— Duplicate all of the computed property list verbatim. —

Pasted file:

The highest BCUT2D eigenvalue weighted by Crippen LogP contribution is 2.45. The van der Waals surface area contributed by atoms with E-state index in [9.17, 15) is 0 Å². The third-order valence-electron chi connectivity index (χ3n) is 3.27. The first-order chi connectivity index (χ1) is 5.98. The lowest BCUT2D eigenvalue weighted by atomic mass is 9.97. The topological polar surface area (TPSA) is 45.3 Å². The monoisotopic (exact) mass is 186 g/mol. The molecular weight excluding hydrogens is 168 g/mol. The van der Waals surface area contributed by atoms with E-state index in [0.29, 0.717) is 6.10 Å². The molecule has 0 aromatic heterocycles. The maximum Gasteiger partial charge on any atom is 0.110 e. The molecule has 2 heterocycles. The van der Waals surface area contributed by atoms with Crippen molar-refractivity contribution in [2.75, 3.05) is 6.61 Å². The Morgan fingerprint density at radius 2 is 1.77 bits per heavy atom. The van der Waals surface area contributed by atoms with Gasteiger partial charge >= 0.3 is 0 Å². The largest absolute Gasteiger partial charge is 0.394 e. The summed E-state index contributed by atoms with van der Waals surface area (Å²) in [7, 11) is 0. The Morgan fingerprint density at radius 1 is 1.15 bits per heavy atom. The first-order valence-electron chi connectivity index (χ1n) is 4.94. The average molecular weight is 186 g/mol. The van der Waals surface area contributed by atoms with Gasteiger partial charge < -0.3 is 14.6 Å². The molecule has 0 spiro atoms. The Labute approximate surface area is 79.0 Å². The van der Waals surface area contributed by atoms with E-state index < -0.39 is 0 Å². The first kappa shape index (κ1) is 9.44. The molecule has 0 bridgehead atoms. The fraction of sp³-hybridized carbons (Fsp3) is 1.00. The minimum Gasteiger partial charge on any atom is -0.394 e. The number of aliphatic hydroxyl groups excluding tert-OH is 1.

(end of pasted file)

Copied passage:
The highest BCUT2D eigenvalue weighted by Crippen LogP contribution is 2.45. The van der Waals surface area contributed by atoms with E-state index in [9.17, 15) is 0 Å². The third-order valence-electron chi connectivity index (χ3n) is 3.27. The first-order chi connectivity index (χ1) is 5.98. The lowest BCUT2D eigenvalue weighted by atomic mass is 9.97. The topological polar surface area (TPSA) is 45.3 Å². The monoisotopic (exact) mass is 186 g/mol. The molecular weight excluding hydrogens is 168 g/mol. The van der Waals surface area contributed by atoms with E-state index in [0.29, 0.717) is 6.10 Å². The molecule has 0 aromatic heterocycles. The maximum Gasteiger partial charge on any atom is 0.110 e. The molecule has 2 heterocycles. The van der Waals surface area contributed by atoms with Crippen molar-refractivity contribution in [2.75, 3.05) is 6.61 Å². The Morgan fingerprint density at radius 2 is 1.77 bits per heavy atom. The van der Waals surface area contributed by atoms with Gasteiger partial charge >= 0.3 is 0 Å². The largest absolute Gasteiger partial charge is 0.394 e. The summed E-state index contributed by atoms with van der Waals surface area (Å²) in [7, 11) is 0. The Morgan fingerprint density at radius 1 is 1.15 bits per heavy atom. The first-order valence-electron chi connectivity index (χ1n) is 4.94. The average molecular weight is 186 g/mol. The van der Waals surface area contributed by atoms with Gasteiger partial charge < -0.3 is 14.6 Å². The molecule has 0 spiro atoms. The Labute approximate surface area is 79.0 Å². The van der Waals surface area contributed by atoms with E-state index < -0.39 is 0 Å². The first kappa shape index (κ1) is 9.44. The molecule has 0 bridgehead atoms. The fraction of sp³-hybridized carbons (Fsp3) is 1.00. The minimum Gasteiger partial charge on any atom is -0.394 e. The number of aliphatic hydroxyl groups excluding tert-OH is 1.